G-WAN is a neat webserver: it's based around the "C scripts" concept:
A C script is simply C source-code that is compiled by the webserver and then loaded in protected memory. It will get called by the webserver when a request to the servlet is made. The servlet, as it's compiled by a C compiler, is "as fast" as normally compiling a C program. However, the advantage of C scripts to, for instance, CGI or FastCGI, is that the compiled program is in the same memory space as the webserver. This reduces the overhead of communication (either by creating a process, in the case of CGI, for each request, or the socket for FastCGI).
The webserver is using the select/poll technique: non-blocking I/O. However, there's a neat thing to it. Every program can be written as if it was using blocking I/O. As the webserver itself compiles each C script, it can transform the program to use non-blocking I/O. As of this, it can link itself to third-party libraries (like database access) and still make use of the non-blocking I/O nature: no thread/process context switching.
The tools provided for programming the C scripts are, for instance, caching and safe buffers. The next (not yet released as of writing this post) version will also include a Key-Value store.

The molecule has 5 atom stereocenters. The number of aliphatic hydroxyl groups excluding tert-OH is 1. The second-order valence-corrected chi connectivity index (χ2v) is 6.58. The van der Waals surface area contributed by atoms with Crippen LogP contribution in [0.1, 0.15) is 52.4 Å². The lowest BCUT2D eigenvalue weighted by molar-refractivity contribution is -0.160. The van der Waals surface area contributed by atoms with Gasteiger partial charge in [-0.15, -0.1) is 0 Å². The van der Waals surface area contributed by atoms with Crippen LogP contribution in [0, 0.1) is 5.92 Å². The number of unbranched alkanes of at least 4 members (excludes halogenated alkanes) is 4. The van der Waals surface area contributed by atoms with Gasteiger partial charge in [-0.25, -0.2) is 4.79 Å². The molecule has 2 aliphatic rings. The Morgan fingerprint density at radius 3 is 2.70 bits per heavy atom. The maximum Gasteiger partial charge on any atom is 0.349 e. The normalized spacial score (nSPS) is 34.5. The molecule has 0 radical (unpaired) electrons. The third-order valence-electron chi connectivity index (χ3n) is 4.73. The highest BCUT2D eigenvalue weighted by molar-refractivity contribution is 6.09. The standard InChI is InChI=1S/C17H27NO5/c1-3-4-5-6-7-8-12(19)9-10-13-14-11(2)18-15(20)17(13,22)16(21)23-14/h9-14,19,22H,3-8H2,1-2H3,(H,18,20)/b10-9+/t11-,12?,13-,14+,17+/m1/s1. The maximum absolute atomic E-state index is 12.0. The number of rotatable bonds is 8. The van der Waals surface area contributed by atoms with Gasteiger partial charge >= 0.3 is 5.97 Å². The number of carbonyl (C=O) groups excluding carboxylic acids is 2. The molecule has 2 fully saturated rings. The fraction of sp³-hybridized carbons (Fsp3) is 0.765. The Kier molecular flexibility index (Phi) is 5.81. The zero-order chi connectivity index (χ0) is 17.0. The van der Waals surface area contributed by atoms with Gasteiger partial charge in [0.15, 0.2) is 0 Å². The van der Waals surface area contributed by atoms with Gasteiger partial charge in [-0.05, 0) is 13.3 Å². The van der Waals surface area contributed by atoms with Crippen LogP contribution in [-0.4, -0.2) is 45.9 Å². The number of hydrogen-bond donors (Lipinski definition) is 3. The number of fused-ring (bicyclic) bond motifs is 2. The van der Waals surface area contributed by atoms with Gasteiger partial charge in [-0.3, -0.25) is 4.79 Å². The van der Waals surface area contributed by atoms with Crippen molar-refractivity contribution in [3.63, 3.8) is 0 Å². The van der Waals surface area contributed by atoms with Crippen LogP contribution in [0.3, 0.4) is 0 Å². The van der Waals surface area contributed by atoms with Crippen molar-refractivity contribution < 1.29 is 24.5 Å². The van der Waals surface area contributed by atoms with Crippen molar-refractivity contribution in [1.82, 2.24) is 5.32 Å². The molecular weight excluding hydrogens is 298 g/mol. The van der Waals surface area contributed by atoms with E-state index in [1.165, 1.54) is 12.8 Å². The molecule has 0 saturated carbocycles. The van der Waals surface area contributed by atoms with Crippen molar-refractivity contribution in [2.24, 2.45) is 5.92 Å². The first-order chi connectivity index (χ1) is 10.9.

Performance-wise: there are some benchmarks available showing it's outperforming any other webserver, however I don't trust these. Try writing a small CPU intensive program in C and in, for instance, PHP. Let the C script run on G-WAN and the PHP script on Apache, and do a benchmark yourself.
There is more to it, but that's out of scope for this question.
Some downsides of G-WAN is that it is developed by only one person. There is a forum, however, where you can ask questions.
Ease of use is limited by your skill in C. The API provided, however, is simple. It still has some inconsistencies and (in my opinion) ugly parts, but that's not a problem. A more serious problem is that each version is not guaranteed to be backwards-compatible and you may have to rewrite.
If you want to be safe: make use of C's platform independentness: allow your code to be compiled to (Fast)CGI programs and also to be used by G-WAN. Might G-WAN fail, you can always fallback to Apache's (Fast)CGI (see http://www.fastcgi.com/ for API's).